Lemon Garlic Butter
Lemon Garlic Butter a easy and tasty sauce for artichokes, potatoes, fish or seafood. It’s especially good with pan fried sea bass.
This abitmoreveg is actually best with seafood or fish dishes – so maybe not the best choice for a vegetarian recipe – but it’s also good with artichokes and potatoes.
This is just a quick one. I mentioned garlic lemon butter before and I’ve wanted to post it since then. It’s really simple. It usually is used for seafood dishes but it also tastes great in many vegetable dishes; as a dipping sauce for artichokes, drizzled over asparagus or potato, or mashed into peas and onions or beetroot and onions.
Quick and easy, there are only two things that can go wrong – 1) you cook it too quickly so it separates or 2) the garlic turns a very off-putting shade of blue-green so that although the taste isn’t really affected it’s looks too odd to eat. If you’ve never experienced it it may be hard to believe, but sometimes garlic can turn blue-green when you cook it with something acidic. The first time it happened to me I checked online and it seems like people are not 100% sure why it occurs, but here’s what I’ve found – this seems more likely to occur with younger bulbs, it’s better if the garlic isn’t cold before you cook it (I no longer store garlic in the fridge as a result) and make sure the garlic has cooked a little before adding lemon juice (or whatever acidic thing you’re adding). Also, I now also cook garlic-with-sour-stuff in a particular non-stick frying pan but to be honest I’m not sure if this is any more effective than wearing a lucky tee-shirt.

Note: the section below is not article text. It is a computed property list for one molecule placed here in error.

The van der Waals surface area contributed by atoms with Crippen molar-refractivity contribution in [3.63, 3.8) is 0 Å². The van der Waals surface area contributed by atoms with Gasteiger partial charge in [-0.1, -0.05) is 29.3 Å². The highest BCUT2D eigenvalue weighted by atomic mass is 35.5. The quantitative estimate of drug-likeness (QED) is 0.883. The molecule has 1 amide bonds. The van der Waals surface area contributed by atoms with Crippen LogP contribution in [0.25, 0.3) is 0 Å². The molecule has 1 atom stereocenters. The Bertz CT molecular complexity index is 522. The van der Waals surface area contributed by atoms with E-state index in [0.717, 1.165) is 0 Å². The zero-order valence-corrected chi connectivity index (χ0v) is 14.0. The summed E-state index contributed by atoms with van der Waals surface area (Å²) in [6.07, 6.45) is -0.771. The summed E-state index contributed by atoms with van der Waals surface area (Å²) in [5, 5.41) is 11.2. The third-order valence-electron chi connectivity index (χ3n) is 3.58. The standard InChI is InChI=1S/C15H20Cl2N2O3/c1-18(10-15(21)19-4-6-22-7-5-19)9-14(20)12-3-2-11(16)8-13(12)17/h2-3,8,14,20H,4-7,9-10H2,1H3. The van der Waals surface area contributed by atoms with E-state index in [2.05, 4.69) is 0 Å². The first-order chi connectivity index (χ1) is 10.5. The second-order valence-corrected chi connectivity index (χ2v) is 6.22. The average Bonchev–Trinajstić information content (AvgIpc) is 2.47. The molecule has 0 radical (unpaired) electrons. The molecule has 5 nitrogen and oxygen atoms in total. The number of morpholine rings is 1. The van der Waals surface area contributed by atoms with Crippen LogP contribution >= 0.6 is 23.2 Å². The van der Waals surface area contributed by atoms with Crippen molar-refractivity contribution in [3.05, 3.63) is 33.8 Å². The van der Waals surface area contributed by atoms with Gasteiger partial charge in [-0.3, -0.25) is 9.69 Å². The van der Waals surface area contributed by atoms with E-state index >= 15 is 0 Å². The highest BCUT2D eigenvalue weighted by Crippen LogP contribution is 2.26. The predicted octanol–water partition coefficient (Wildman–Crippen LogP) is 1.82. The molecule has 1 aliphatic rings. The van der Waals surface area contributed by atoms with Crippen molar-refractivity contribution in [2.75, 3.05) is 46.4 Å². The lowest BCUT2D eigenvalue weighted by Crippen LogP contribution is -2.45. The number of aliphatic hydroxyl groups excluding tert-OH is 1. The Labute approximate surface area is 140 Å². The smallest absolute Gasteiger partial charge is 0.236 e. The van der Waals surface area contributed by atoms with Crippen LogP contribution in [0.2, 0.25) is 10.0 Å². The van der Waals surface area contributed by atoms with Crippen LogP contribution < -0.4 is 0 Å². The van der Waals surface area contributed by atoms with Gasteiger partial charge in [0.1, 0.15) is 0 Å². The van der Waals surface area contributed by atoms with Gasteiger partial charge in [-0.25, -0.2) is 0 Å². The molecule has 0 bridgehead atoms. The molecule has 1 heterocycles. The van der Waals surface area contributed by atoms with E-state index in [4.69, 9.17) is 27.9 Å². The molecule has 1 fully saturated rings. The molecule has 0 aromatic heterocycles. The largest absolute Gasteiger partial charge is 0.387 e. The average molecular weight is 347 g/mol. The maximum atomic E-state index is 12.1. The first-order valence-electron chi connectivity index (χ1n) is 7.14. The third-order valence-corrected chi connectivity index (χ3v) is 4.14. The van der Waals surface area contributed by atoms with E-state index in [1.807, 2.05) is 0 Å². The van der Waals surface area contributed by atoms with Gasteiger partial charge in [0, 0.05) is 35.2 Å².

With all that in mind, it has to be said sauces don’t get much easier than this one – and it’s delicious.
Usually when you’re making lemon butter you add in the zest rather than the juice as the zest is what really gives things a lemon flavour, the juice creates a sour edge. I just add the juice to this as it is the lovely fresh sourness of it that I love.
You might 1/2 a lemon add too much sourness for your liking – so add by the tablespoon and stop when it tastes sour enough.